Lead pollution in Uruguay was then considered a Medical Geology issue, which highlighted the importance of the multidisciplinary, transdisciplinary and interinstitutional approach to provide solutions for the management of the health risks faced by thousands of affected children who were exposed to lead mainly due to the contaminated soil.
As a consequence of this approach, blood lead screening programs and lead protocols were implemented for Uruguayan children, specialized children health care centers were created and most blood lead levels determinations for health controls were confirmed at the Faculty of Chemistry. Moreover, many laws were approved, as well as several research projects which were being carried out [6].
The severity of the discovered lead pollution required official governmental actions, in order to reduce sources of lead contamination as well as to assess health impact on children who had been exposed to environmental or industrial lead pollution.
As those actions to reduce public exposure to lead, became consistent, lead studies performed by the toxicology team at the Faculty of Chemistry were reviewed to compare BLLs changes in Uruguayan populations, after the leaded gasoline was phased out in 2003 [7]. This report included comparisons of similar populations (children, exposed and unexposed adults, and lead workers) that were sampled within a 10-yr period. BLL determinations were all performed using atomic spectrometry at the Faculty of Chemistry using appropriate quality controls. The studies reviewed by the report, which were carried out in 2004, involved the sampling of children (n = 180), nonoccupationally exposed adults (n = 714), and lead workers (n = 81). A framework was established to correlate BLL with variables such as age, sex, area of residence, available environmental lead data, and possible lead exposure sources. To assess the change in risk, analytical results were statistically compared with similar screening studies results that were performed in 1994 by the same team.
Children in 1994 showed a positive relationship between BLL and traffic intensity, and 40% of their BLL exceeded 10 ug/dL, while in 2004, only 7% were above that intervention level. Results showed significantly lower BLL levels in children (5.7 ug/dL) and non occupationally exposed adults (5.5 ug/dL) than similar populations sampled in 1994 (9.9 ug/dL and 9.1 ug/dL, respectively). However, workers occupationally exposed to lead did not show significant BLL differences between 1994 and 2004, and their mean BLL values were still high (49.0 Pb ug/dL vs. 42.0 Pb ug/dL, respectively). In order to improve this, new laws have also been approved to address lead occupational exposure which required BLL assessment to be periodically monitored as part of the workers health certificate protocol.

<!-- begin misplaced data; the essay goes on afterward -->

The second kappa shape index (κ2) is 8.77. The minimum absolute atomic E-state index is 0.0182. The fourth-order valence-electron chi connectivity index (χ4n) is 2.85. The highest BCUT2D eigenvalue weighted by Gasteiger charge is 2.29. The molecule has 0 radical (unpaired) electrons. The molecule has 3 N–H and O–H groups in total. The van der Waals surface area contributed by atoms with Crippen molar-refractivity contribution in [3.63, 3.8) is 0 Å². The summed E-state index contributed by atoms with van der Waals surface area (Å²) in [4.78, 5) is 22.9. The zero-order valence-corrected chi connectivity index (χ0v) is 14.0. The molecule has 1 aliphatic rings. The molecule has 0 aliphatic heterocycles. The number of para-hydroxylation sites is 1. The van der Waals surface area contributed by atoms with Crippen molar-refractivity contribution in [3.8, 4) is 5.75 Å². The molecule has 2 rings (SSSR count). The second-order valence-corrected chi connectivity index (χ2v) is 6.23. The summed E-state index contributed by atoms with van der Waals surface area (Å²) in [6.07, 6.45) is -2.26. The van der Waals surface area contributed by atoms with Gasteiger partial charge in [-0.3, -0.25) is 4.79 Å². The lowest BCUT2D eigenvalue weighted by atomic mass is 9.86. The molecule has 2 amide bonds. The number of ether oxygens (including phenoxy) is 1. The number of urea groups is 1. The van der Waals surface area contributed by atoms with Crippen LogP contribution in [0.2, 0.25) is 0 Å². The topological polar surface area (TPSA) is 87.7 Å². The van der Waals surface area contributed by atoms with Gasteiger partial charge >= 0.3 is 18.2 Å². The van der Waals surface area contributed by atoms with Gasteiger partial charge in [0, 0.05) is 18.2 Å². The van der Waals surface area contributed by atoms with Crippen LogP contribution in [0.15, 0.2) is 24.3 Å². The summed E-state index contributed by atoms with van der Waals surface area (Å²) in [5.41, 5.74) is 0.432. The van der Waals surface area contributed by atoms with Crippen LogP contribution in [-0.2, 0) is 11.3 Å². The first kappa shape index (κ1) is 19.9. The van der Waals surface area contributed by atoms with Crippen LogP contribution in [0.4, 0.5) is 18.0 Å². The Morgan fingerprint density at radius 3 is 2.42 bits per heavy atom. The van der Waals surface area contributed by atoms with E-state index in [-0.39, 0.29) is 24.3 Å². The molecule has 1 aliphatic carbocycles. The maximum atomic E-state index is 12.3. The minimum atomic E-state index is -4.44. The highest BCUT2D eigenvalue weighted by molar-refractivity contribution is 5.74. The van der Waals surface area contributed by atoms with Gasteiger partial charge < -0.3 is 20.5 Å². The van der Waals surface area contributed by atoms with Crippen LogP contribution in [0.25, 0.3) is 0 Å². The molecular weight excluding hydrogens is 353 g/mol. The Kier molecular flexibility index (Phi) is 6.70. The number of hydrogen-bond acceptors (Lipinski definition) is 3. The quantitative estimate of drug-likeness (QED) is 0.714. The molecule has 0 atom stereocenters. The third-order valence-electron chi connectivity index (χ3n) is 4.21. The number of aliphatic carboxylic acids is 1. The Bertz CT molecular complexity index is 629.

It was shown that significant improvements in preventing nonoccupational lead exposure have been made and that this outcome can presumably be attributed to the phase-out of leaded gasoline and to improvements in nutrition, hygiene, and related habits for children as well as a favorable response to the official multidisciplinary actions. These changes suggest that the contribution of environmental lead to the overall exposure of children and non occupationally exposed adults in Uruguay is decreasing.
Recent studies have also demonstrated that there has been a significant change in preventing lead exposure due to the public’s sensitization, along with the integration of multidisciplinary actions promoted. As a conclusion, the problem of lead contamination in Uruguay has been considered an important and unique experience in Medical Geology development [6,7].

Selenium deficiency and SIRS/MOD

A research study [8] was carried out by a multidisciplinary Medical Geology team including physicians, bioinorganic chemists and analytical toxicologists regarding Uruguayan serum selenium (Se) levels and glutathione peroxidase (GPx) activity in relation to oxidative stress such as systemic inflammatory response syndrome (SIRS) and multiple organ dysfunction (MOD).
Selenium status was evaluated in critically ill Uruguayan patients with and without SIRS in comparison with healthy subjects. Serum Se levels and GPx activity were measured in healthy subjects and patients without SIRS, with SIRS and with SIRS-MOD, who had been admitted to the Intensive Care Unit (ICU) in the Hospital de Clinicas of Montevideo. GPx activity was determined by an indirect method based on the oxidation of glutathione (GSH) to oxidized glutathione (GSSG), catalyzed by GPx, which was then coupled to the recycling of GSSG to GSH using glutathione reductase and NADPH. Se in serum was analyzed by graphite furnace atomic absorption spectrometry in our lab.
The results were expressed in mean values. As a preliminary conclusion, average Se levels in Uruguay (79 ug/L) seemed to be lower than in other populations, and these results have been confirmed by further research. SIRS is associated with Se depletion. For this reason, early Se supplementation could improve the results and prognosis in critically ill patients with SIRS [9].

Copper deficiency in cattle